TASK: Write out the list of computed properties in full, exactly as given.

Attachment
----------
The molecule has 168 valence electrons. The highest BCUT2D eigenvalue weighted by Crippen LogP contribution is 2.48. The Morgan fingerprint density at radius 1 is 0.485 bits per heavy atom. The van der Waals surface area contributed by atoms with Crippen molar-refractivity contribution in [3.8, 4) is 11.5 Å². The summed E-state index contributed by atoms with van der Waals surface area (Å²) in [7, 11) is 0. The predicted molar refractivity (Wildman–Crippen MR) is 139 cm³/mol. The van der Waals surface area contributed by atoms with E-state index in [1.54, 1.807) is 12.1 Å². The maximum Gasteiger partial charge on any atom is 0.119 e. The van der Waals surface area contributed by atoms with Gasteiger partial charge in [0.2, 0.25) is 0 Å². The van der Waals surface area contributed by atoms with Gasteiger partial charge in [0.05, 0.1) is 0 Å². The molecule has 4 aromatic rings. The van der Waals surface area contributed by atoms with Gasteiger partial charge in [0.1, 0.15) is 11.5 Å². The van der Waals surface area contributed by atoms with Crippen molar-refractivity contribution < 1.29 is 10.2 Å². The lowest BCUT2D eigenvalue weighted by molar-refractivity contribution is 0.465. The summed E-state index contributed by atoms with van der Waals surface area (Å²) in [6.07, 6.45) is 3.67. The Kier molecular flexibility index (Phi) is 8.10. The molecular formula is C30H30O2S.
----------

The molecule has 168 valence electrons. The highest BCUT2D eigenvalue weighted by Crippen LogP contribution is 2.48. The Morgan fingerprint density at radius 1 is 0.485 bits per heavy atom. The van der Waals surface area contributed by atoms with Crippen molar-refractivity contribution in [3.8, 4) is 11.5 Å². The summed E-state index contributed by atoms with van der Waals surface area (Å²) in [7, 11) is 0. The predicted molar refractivity (Wildman–Crippen MR) is 139 cm³/mol. The van der Waals surface area contributed by atoms with E-state index in [1.54, 1.807) is 12.1 Å². The maximum Gasteiger partial charge on any atom is 0.119 e. The van der Waals surface area contributed by atoms with Gasteiger partial charge in [0.2, 0.25) is 0 Å². The van der Waals surface area contributed by atoms with Gasteiger partial charge in [0.05, 0.1) is 0 Å². The molecule has 4 aromatic rings. The van der Waals surface area contributed by atoms with Gasteiger partial charge in [0.1, 0.15) is 11.5 Å². The van der Waals surface area contributed by atoms with Crippen molar-refractivity contribution < 1.29 is 10.2 Å². The lowest BCUT2D eigenvalue weighted by molar-refractivity contribution is 0.465. The summed E-state index contributed by atoms with van der Waals surface area (Å²) in [6.07, 6.45) is 3.67. The Kier molecular flexibility index (Phi) is 8.10. The molecular formula is C30H30O2S.